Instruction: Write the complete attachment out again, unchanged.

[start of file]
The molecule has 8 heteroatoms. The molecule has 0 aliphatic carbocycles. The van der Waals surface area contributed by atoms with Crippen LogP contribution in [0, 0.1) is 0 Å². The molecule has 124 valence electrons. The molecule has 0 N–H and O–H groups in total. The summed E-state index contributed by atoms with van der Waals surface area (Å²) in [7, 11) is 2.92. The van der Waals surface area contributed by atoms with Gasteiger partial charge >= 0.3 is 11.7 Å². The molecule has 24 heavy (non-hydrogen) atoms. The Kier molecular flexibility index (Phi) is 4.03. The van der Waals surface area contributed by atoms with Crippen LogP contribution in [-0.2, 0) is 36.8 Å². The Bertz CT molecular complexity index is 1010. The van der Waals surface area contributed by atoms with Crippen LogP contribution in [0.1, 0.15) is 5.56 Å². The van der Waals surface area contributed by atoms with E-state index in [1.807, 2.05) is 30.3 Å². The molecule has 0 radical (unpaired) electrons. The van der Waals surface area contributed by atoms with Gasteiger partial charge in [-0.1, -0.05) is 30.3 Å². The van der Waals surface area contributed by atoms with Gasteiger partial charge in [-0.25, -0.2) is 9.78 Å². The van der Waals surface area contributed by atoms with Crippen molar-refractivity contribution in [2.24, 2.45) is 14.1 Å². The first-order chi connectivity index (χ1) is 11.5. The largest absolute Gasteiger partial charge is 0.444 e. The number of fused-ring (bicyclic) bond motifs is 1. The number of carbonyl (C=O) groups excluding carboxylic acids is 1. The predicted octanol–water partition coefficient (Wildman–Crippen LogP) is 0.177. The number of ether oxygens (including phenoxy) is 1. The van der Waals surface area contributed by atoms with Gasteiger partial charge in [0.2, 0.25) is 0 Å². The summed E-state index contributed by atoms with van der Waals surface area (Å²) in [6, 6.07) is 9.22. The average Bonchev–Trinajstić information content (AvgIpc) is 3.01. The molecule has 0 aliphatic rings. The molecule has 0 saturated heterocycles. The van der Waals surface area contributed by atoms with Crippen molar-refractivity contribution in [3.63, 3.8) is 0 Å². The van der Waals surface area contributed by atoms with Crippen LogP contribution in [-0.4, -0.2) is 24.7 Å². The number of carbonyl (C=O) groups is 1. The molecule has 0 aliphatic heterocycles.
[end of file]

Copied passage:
The molecule has 8 heteroatoms. The molecule has 0 aliphatic carbocycles. The van der Waals surface area contributed by atoms with Crippen LogP contribution in [0, 0.1) is 0 Å². The molecule has 124 valence electrons. The molecule has 0 N–H and O–H groups in total. The summed E-state index contributed by atoms with van der Waals surface area (Å²) in [7, 11) is 2.92. The van der Waals surface area contributed by atoms with Gasteiger partial charge >= 0.3 is 11.7 Å². The molecule has 24 heavy (non-hydrogen) atoms. The Kier molecular flexibility index (Phi) is 4.03. The van der Waals surface area contributed by atoms with Crippen LogP contribution in [-0.2, 0) is 36.8 Å². The Bertz CT molecular complexity index is 1010. The van der Waals surface area contributed by atoms with Crippen LogP contribution in [0.1, 0.15) is 5.56 Å². The van der Waals surface area contributed by atoms with E-state index in [1.807, 2.05) is 30.3 Å². The molecule has 0 radical (unpaired) electrons. The van der Waals surface area contributed by atoms with Gasteiger partial charge in [-0.1, -0.05) is 30.3 Å². The van der Waals surface area contributed by atoms with Gasteiger partial charge in [-0.25, -0.2) is 9.78 Å². The van der Waals surface area contributed by atoms with Crippen molar-refractivity contribution in [2.24, 2.45) is 14.1 Å². The first-order chi connectivity index (χ1) is 11.5. The largest absolute Gasteiger partial charge is 0.444 e. The number of fused-ring (bicyclic) bond motifs is 1. The number of carbonyl (C=O) groups excluding carboxylic acids is 1. The predicted octanol–water partition coefficient (Wildman–Crippen LogP) is 0.177. The number of ether oxygens (including phenoxy) is 1. The van der Waals surface area contributed by atoms with Gasteiger partial charge in [0.2, 0.25) is 0 Å². The summed E-state index contributed by atoms with van der Waals surface area (Å²) in [6, 6.07) is 9.22. The average Bonchev–Trinajstić information content (AvgIpc) is 3.01. The molecule has 0 aliphatic rings. The molecule has 0 saturated heterocycles. The van der Waals surface area contributed by atoms with Crippen molar-refractivity contribution in [3.63, 3.8) is 0 Å². The van der Waals surface area contributed by atoms with Crippen LogP contribution in [-0.4, -0.2) is 24.7 Å². The number of carbonyl (C=O) groups is 1. The molecule has 0 aliphatic heterocycles.